Regional Reviews: Phoenix
Created by Roger Bean, who was also behind another jukebox musical called The Marvelous Wonderettes, The Andrews Brothers is set on an island in the South Pacific in 1945. It follows three brothers who are the stage crew for the upcoming USO show headlined by The Andrews Sisters. Pin-up girl Peggy Jones arrives, excited for her first appearance in a big USO show and overjoyed to open for the famous Andrews Sisters. The brothers are also a performing trio who long for the spotlight. When the Andrews Sisters are quarantined and the show appears set to be cancelled, it could be the end for Peggy's big break. But the brothers have an idea to save the show.
The 25 songs in the show include many hits such as "Boogie Woogie Bugle Boy," "Slow Boat to China," "Ac-Cent-Tchu-Ate the Positive." "Mairzy Doats," and "Don't Sit Under the Apple Tree," as well as a few lesser known tunes. Director/choreographer Cambrian James keeps the sentimentality of the show in check, focusing instead on the hijinks, humor, and warmth of the characters and story. While the first act is a behind the scenes tale of the brothers and Peggy as they rehearse her numbers for the show, the second act explodes with wit and hilarity as we see the USO show the foursome perform, with the audience becoming the audience for the show. James does well in balancing the two separate halves of the musical and his cast is exceptional in bringing the characters to life.
Reminiscent of another fun jukebox musical comedy, Forever Plaid, the Hale cast features two cast members who excelled in Hale's production of that hit show last season, Brent Graham and Tedd Glazebrook, along with Chad Campbell and Jessica Graham (Brent's wife). All four create unique characters and provide tight harmonies and vibrant solos. The three brothers are 4-F, meaning they were deemed unfit for military service, and the specific reasons are incorporated into the show: Max has flat feet so he is a clumsy dancer; Lawrence has poor eyesight so he has issues seeing clearly if he isn't wearing his glasses; and Patrick has asthma so he has trouble breathing, which only gets worse whenever Peggy is around, causing him to stutter and become tongue tied. Brent Graham, Glazebrook, and Campbell do well in instilling the 4-F character pitfalls into their roles as well as providing plenty of humor, with elements of slapstick and sharp comedic timing. Jessica Graham brings a sense of ease to the part of Peggy. While Peggy might be nervous about performing, Graham shows us how Peggy is a trooper, ready for anything that comes her way, including some fun spontaneity that is required when she interacts with the audience in the second act. The cast forms a winning foursome, especially in their working together seamlessly in the surprise-filled second act.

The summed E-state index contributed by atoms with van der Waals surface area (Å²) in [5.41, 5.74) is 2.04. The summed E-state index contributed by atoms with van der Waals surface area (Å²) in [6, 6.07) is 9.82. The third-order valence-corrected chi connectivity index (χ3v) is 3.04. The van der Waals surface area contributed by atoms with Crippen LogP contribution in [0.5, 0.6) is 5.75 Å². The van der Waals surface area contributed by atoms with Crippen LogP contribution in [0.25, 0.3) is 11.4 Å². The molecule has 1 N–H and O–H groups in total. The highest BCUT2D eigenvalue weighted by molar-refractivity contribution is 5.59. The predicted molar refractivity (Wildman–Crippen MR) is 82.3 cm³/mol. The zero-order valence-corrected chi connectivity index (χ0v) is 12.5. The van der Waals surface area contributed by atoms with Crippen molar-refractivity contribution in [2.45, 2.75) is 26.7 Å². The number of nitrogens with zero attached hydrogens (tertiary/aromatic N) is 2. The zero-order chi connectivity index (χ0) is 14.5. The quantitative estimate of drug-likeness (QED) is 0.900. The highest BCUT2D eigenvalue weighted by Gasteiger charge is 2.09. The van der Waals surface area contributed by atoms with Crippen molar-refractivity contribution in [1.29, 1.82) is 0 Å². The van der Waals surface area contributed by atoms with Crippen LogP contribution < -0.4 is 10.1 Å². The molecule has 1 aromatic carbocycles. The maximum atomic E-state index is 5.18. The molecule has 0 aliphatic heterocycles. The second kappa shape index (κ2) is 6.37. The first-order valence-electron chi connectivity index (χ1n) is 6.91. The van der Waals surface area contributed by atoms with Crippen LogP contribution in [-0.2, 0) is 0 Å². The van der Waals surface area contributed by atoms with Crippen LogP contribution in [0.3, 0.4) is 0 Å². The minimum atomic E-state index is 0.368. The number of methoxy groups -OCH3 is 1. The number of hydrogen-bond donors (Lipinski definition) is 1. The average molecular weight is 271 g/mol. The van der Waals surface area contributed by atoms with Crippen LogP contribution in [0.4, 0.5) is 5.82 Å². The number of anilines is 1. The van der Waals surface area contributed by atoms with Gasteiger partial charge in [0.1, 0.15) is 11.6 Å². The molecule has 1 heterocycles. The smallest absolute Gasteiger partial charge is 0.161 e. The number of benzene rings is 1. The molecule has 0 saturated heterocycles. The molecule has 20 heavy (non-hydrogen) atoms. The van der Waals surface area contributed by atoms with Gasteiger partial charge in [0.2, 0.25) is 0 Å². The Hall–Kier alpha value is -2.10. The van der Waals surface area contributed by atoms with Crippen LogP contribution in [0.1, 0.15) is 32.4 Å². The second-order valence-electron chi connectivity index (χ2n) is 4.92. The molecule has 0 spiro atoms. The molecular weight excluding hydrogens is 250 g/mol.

Music director Lincoln Wright effectively leads the small band, achieving a big, brassy sound. While the set design may be simple, it is quite useful, featuring some inspired palm trees situated in the audience, moveable trunks, and a raised performance platform for act two. Marty Atkinson's costumes provide plenty of color, nostalgia, and charm, and Jeff A. Davis' lighting changes appropriately between the bright backstage scenes and the colorful onstage performance numbers.
While The Andrews Brothers may be a little sentimental or old fashioned for those who've aren't familiar with The Andrews Sisters, the sense of nostalgia and the charming, familiar songs evoke the timeless period of the piece. With a winning cast, clear direction, and period inspired choreography, Hale's production is a hilarious, lively, and ultimately very enjoyable show.
The Hale Centre Theatre production of The Andrew Brothers runs through April 19th, 2016, with performances on Mondays and Tuesdays at 50 W. Page Avenue in Gilbert. Tickets can be ordered at www.haletheatrearizona.com or by calling (480) 497-1181.
Directed and Choreographed by Cambrian James